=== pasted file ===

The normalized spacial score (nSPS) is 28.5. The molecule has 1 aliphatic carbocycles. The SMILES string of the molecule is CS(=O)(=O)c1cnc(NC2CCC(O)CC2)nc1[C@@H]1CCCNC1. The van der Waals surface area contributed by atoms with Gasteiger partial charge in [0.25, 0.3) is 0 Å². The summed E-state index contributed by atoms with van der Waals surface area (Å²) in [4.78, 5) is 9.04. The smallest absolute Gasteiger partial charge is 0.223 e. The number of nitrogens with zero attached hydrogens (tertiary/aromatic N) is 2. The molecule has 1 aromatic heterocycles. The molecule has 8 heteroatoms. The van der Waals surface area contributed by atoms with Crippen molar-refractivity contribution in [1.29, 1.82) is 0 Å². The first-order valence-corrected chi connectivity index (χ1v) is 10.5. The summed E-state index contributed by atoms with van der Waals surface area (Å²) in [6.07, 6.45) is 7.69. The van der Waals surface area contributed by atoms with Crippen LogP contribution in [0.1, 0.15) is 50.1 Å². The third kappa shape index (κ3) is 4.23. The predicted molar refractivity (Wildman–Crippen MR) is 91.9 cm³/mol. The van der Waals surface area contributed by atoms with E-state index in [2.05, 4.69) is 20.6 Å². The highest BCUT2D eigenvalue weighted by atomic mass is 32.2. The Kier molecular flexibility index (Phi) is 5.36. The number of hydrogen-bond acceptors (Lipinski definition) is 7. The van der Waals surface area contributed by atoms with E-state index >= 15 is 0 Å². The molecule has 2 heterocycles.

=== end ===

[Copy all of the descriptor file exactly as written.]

The normalized spacial score (nSPS) is 28.5. The molecule has 1 aliphatic carbocycles. The SMILES string of the molecule is CS(=O)(=O)c1cnc(NC2CCC(O)CC2)nc1[C@@H]1CCCNC1. The van der Waals surface area contributed by atoms with Gasteiger partial charge in [0.25, 0.3) is 0 Å². The summed E-state index contributed by atoms with van der Waals surface area (Å²) in [4.78, 5) is 9.04. The smallest absolute Gasteiger partial charge is 0.223 e. The number of nitrogens with zero attached hydrogens (tertiary/aromatic N) is 2. The molecule has 1 aromatic heterocycles. The molecule has 8 heteroatoms. The van der Waals surface area contributed by atoms with Crippen molar-refractivity contribution in [1.29, 1.82) is 0 Å². The first-order valence-corrected chi connectivity index (χ1v) is 10.5. The summed E-state index contributed by atoms with van der Waals surface area (Å²) in [6.07, 6.45) is 7.69. The van der Waals surface area contributed by atoms with Crippen LogP contribution in [0.1, 0.15) is 50.1 Å². The third kappa shape index (κ3) is 4.23. The predicted molar refractivity (Wildman–Crippen MR) is 91.9 cm³/mol. The van der Waals surface area contributed by atoms with E-state index in [2.05, 4.69) is 20.6 Å². The highest BCUT2D eigenvalue weighted by atomic mass is 32.2. The Kier molecular flexibility index (Phi) is 5.36. The number of hydrogen-bond acceptors (Lipinski definition) is 7. The van der Waals surface area contributed by atoms with E-state index >= 15 is 0 Å². The molecule has 2 heterocycles.